How to adjust docker container run options?

Posted November 24, 2015 87.5k views

Currently the only way that I know that works is to stop the container, then delete the container and create a new one....

This seems completely bonkers…

Surely there is a “proper” way to do the following:

  1. docker run -d –name some-ghost ghost
  2. gah! forgot to expose ports
  3. docker stop some-ghost
  4. docker rm some-ghost
  5. docker run -d –name some-ghost -p 8080:2368 ghost
  6. oh shit i just deleted all my posts… oh right, use a data container
  7. docker stop some-ghost
  8. docker rm some-ghost
  9. docker create -v /var/lib/ghost –name some-data busybox
  10. docker run -d –name some-ghost -p 8080:2368 –volume-from some-data ghost
  11. awesome, its up, now lets see what happens when i restart the host, hmm it didn’t start, oh i need to add a restart policy
  12. docker stop some-ghost
  13. docker rm some-ghost
  14. docker run -d –name some-ghost -p 8080:2368 –volume-from some-data –restart unless-stopped ghost
  15. profit!!

It is not obvious to me, seems like you need to know what you’re doing 100% up front before you even think about issuing a docker run or create command, if you forget an option you need to start again… Surely there is a modify options for container command or something?

edited by asb
1 comment
  • While not directly an answer to your question, I’d suggest looking into Docker Compose to solve the issues you are having (verbosity of the run command).

    Compose abstracts all that verbosity away neatly in a “docker-compose.yml” file and takes the pressure off you to remember the complex tags required for the docker run command.

    Using compose, when you want to spin up a/some container(s), all that you need to do is make sure that your terminal is in the same directory as the docker-compose.yml file and run docker-compose up and you’re good to go. Compose is also nice for directly linking containers together (among several other things).

    Highly recommended.

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3 answers


If you’re familiar with python, you may want to look in to DockerMap.

It’s designed to ease quite a bit of the more repetitive actions and allows for updating container options. It does require the use of a DockerFile, though it helps there too. May be worth checking out and tinkering with if you’d like to simplify things a bit!

  • OK thanks for that @jtittle

    Based on DockerMap and what you are saying it seems I am missing a fundamental understanding of what a container is and will go investigate that.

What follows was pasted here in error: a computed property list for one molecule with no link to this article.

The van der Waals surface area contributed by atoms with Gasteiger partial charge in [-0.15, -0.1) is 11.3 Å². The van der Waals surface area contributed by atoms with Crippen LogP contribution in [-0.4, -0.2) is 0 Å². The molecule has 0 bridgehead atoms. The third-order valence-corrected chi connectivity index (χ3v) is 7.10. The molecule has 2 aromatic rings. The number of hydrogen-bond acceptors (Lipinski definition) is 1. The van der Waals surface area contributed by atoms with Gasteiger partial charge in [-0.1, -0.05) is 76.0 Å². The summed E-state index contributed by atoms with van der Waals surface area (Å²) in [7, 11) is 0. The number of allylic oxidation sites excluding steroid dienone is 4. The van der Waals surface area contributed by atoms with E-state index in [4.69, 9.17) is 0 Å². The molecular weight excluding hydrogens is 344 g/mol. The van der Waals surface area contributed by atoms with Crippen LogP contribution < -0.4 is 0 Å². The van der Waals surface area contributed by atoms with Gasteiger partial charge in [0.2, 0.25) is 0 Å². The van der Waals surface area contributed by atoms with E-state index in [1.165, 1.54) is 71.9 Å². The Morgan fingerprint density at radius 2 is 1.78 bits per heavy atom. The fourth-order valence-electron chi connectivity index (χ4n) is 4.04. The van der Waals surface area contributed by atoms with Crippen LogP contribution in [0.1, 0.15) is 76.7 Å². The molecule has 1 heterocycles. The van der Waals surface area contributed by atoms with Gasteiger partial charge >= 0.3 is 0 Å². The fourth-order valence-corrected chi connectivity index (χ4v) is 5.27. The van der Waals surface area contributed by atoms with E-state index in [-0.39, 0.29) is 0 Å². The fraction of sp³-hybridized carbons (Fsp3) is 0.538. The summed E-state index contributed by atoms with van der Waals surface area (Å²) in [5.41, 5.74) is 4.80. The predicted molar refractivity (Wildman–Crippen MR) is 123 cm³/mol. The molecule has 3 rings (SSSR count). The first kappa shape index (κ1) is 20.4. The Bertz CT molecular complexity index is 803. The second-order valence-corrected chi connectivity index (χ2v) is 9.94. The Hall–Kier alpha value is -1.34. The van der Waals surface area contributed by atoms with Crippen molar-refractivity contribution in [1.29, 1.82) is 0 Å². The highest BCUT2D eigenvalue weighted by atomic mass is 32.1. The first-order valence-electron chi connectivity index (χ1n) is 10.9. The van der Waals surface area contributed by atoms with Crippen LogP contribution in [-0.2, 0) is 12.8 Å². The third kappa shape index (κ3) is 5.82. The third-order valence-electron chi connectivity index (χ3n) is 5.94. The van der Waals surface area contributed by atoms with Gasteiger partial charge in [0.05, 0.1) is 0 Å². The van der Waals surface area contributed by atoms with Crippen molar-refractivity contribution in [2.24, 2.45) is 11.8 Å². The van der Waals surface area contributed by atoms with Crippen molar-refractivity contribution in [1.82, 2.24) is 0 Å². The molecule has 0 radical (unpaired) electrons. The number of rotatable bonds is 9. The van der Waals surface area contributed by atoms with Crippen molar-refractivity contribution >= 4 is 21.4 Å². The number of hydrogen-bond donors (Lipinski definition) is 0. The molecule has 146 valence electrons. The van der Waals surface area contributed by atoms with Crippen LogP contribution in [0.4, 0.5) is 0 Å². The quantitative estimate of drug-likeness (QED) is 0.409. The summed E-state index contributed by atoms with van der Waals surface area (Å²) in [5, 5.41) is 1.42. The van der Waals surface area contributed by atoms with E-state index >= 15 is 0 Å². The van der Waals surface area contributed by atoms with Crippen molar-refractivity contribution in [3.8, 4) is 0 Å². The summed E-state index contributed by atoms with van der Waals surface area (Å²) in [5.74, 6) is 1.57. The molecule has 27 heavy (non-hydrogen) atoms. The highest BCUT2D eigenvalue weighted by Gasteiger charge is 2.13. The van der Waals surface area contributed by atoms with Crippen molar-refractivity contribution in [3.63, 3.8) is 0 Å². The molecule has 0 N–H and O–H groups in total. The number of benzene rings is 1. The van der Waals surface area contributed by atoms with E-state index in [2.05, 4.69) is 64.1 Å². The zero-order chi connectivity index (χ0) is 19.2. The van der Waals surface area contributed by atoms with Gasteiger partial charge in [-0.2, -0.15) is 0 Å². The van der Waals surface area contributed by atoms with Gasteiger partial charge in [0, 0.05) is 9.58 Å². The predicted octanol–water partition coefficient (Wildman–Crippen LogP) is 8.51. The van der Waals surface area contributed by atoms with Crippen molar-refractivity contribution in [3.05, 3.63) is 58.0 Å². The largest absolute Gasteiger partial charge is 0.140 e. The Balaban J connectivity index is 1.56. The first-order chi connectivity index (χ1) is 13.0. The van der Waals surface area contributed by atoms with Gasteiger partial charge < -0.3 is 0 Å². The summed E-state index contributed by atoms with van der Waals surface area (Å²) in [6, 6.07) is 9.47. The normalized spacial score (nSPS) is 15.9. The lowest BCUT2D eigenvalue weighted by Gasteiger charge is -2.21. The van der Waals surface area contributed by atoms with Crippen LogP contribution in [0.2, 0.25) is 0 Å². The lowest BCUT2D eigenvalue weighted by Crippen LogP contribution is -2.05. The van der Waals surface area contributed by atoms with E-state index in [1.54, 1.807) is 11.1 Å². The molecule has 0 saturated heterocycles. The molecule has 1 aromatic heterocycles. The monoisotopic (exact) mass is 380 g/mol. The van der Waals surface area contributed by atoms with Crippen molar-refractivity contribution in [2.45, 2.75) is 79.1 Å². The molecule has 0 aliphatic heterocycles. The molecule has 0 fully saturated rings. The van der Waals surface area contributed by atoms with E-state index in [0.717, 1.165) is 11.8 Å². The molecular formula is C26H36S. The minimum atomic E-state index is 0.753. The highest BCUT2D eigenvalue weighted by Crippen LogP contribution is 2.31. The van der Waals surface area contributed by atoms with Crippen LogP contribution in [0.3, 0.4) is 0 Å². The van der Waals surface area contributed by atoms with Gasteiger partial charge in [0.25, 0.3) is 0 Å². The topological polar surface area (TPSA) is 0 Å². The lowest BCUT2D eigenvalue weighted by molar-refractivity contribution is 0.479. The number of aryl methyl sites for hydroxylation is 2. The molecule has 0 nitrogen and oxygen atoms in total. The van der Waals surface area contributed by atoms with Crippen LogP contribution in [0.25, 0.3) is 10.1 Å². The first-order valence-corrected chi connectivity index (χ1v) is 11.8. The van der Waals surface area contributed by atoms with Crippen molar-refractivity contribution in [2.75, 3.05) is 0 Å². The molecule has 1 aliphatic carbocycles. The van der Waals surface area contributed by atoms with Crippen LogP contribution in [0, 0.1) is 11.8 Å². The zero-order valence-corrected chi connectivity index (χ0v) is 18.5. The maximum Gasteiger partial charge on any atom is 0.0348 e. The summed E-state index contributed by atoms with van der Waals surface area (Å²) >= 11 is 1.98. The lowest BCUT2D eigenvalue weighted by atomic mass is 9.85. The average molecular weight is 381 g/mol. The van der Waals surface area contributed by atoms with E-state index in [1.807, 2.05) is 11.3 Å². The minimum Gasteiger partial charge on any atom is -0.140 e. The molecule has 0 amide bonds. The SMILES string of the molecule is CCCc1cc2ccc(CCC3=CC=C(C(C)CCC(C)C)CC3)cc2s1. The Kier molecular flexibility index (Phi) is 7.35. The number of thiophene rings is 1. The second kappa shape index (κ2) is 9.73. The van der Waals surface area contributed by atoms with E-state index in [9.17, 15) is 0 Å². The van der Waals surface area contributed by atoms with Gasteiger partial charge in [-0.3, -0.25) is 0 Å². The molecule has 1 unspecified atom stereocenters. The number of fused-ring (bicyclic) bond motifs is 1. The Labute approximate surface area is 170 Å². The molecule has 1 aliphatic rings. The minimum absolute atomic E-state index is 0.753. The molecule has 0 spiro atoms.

thanks for the pointer ;)

    • @SoreGums

      No problem :-). Using a DockerFile is a way of making things a little easier so that you’re not constantly issuing the same commands repeatedly.

      Think of a DockerFile sort of like how a ~/.bash_aliases file allows you to create aliases and define functions that can be issued via the CLI to speed up what would otherwise be very repetitive. There’s the initial curve, though afterwards, speed! :-)

      • I don’t think aliases correlates to what I’m doing here…

        The only reason I had to run a bunch of commands is because I didn’t know upfront that I should be aware of a restart policy.
        docker run and docker start are two different things right?
        docker run = create a container and start it.
        docker start = start an existing stopped container.

        All my rambling up in OP was how can modify the existing container to behave differently. Like if all I wanted was for some container “AmazeContainer” that had been running for 10 months with 10 months worth of data in it to simply start every time the host machine restarted, deleting 10 months worth of data to modify the restart policy seems bonkers/highly unproductive. There must be a way to preserve the existing container to update its restart policy…

        • @SoreGums

          Oh I understood, I was more so referencing how simple aliases make day to day management by alleviating repetitive and/or lengthy commands and by offering a solution that simplifies things.

          In comparison, the project referenced makes the day to day management and/or modification of Docker Containers easier.

          The project I mentioned above should be capable of handling what you’re needing :-).

Hey, you tried editing /var/lib/docker/<container_id>config.v2.json and restarting the container? It’s a hacky way but for some changes does the trick

  • Having followed the Docker/Container movement this past year, it is becoming increasingly obvious that one needs to RTFM and play around a lot in a test environment before even thinking of running something they deem “production”. It is a different mindset, where the LAMP stack is pretty much learn as you go (get Linux up, get apache, mysql, php installed, tweak some settings here and there, check the results, ok done, setup a backup script/plan, call it a day), container tech is not so forgiving.

    Took me about 6 attempts to connect two containers together last night without docker-compose. However I’ve got it sorted and have a method that should be pretty much copy/pastable into a Terraform solution.